Tuesday evening saw me being less than tolerant to my beloved nephew about his homework. Every Tuesday the Nans arrive from school: are fed, warmed with a hot beverage and turned towards their homework. We have a pattern – I oversee, they work through it and then we move into having showers and the second feeding phase of the evening.
On Tuesday evening Jasper presented me with his ‘finished’ workbook. The pages he had to complete were about bees, honey and advertising. There were lots of facts, and illustrations and interesting bits and pieces. The pages were caramel coloured, bees flew around them happily and the homework assignment was clear: “create a print advertisement to sell honey.”
Last week they had learned the structure of an ad … headline, body copy, payoff line. The importance of colour, type and image. Of positioning and of the why: to get people to buy your product. Obviously the lesson had wider scope than that – it was about creating a message that was interesting to other people, about developing a brand, about communication skills. About presentation.
I looked at the page. And at him and said:
No my boy, this doesn’t cut it. Do it again.
But whyyyyyyyyy …
Because it is a scrawl, and half rubbed-out and a total throw-away.
But Suzieeeeeee it’s finnnnne.
Your teacher isn’t going to think that.
She doesn’t even looooook at it.
Yes she does, she ticks the pages.
She doesn’t even reeeeeead it – she just scans it.
Well, even if she scans this it is going to look like you are giving her the finger and basically saying you don’t give a damn. Do it again, please.
Nooooooo, whyyyyy shouuuuuld Iiiiiiii?
Because I know you are better than this. Now, stop being lazy. Start from the top – read it all – write the answers so we can read them. And do a great job.
What did you say?
Oh, I get it – you think this is a conversation – well it’s not. I am telling you to do it again.
(Sound of book pencil and eraser flying down the passage. Hitting the front door and landing on the floor.)
Go and sit in your bedroom. No, no, no-no, no – leave your coffee, you don’t deserve it right now. And when you have stopped looking like a slapped fish ….pick up your damn book and do it again. Properly This Time.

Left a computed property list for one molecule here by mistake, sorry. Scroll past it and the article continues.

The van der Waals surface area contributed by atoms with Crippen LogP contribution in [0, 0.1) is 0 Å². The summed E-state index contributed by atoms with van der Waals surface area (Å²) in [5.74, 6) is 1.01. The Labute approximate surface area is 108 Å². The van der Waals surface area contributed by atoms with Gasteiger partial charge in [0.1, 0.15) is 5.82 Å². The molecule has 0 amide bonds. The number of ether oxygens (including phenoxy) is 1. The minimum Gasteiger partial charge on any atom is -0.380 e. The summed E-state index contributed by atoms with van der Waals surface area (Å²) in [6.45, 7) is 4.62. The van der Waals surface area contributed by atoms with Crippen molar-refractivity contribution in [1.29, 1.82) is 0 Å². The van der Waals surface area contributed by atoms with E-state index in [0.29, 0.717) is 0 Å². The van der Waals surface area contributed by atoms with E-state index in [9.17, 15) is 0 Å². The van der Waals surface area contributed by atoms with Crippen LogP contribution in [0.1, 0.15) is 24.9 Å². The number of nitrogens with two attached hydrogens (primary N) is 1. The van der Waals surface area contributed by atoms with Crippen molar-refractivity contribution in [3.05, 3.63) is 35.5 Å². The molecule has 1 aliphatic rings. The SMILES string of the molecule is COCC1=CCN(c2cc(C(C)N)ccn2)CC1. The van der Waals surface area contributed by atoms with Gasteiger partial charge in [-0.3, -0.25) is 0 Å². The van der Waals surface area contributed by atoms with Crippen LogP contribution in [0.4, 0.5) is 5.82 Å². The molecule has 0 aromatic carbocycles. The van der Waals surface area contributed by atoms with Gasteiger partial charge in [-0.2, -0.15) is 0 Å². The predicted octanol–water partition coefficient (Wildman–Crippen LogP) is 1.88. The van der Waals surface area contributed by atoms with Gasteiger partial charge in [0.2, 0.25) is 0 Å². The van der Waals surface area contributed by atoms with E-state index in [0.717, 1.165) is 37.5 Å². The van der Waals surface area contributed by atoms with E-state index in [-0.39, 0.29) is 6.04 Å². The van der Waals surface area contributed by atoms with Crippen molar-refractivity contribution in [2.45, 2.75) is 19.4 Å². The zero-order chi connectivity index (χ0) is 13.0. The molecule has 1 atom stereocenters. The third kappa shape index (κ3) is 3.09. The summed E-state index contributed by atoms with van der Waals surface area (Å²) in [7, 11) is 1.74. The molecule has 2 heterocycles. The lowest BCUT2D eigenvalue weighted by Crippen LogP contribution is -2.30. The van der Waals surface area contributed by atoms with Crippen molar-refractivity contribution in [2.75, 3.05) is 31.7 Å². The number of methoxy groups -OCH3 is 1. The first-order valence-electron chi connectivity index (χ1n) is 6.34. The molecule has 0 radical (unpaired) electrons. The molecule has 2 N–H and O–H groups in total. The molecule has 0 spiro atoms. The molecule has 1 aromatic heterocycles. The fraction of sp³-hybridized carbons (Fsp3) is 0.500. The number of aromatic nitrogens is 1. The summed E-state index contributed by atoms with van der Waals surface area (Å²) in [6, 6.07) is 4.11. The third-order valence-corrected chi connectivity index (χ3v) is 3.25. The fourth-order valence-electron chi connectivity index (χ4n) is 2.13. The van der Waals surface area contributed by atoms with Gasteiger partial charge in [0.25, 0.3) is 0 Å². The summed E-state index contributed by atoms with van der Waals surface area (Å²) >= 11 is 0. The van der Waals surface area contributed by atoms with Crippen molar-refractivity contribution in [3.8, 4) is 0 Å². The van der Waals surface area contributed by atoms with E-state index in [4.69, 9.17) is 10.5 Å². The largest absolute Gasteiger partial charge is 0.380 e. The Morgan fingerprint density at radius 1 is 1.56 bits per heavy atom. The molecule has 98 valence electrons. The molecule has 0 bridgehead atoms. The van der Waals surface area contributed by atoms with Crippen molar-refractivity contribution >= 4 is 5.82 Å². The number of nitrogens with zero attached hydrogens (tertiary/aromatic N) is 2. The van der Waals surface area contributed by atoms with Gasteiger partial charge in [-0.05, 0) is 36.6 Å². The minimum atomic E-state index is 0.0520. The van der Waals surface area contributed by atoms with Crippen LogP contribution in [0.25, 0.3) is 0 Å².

When he returned, when he had cleaned up the pages, when he had written:
“Your honey will love our honey. Get 25% off your second pot …you would bee mad to miss this offer”,
when I had given him a kiss and a cuddle and when he had a fresh cup of hot coffee in his hand, I decided to benefit the poor fellow with my years of experience:
“South Africa has Black Economic Empowerment because of our history. It is going to be hard enough for you to find a job already. And if you are crap and lazy now – you don’t stand a hope in the future. There are going to be plenty of other guys and girls who are going to take the job you want. Who are going to get to do all the things you want to do. Who are not crap and lazy. If you want to create something great for yourself – you better start now – by trying. If you don’t try – you aren’t going to get anywhere. And you are going to be the one cleaning out the stalls at the donkey sanctuary. Which might be fine by you but it’s not fine by me – because I know what you can do. So I am always going to push you to try harder. Ok?
Aunts are supposed to kick your butt. You know that don’t you? It’s our job. And it’s because I love you so much.
I know. I love you too.
That night I wondered if I hadn’t been a teeny bit theatrical. I had been tired and definitely annoyed – which had shaped my reaction. Would I have been better to leave it and see if he got his bumps at school? Did I hurt him with my criticism? When I told my mom, she laughed: “Do you know how many times I had that conversation with you kids. You turned out ok.”
School is not going to teach him everything – as Billy Wimsatt reminds us: “There were no sex classes. No friendship classes. No classes on how to navigate a bureaucracy, build an organization, raise money, create a database, buy a house, love a child, spot a scam, talk someone out of suicide, or figure out what was important to me. Not knowing how to do these things is what messes people up in life, not whether they know algebra or can analyze literature.” And he is absolutely right. But the experience and framework that being at school provides sets us up to learn the rest: without a parachute.
That, and having ferocious Aunts.
(William Upski Wimsatt is an author, political activist and founder of the League of Young Voters. He might not have learned much in school – but he learned plenty. He is also a damn fine writer. Check out: “No More Prisons” and “Please Don’t Bomb the Suburbs” To learn more about South Africa’s Broad-Based Black Economic Empowerment Policy read this.)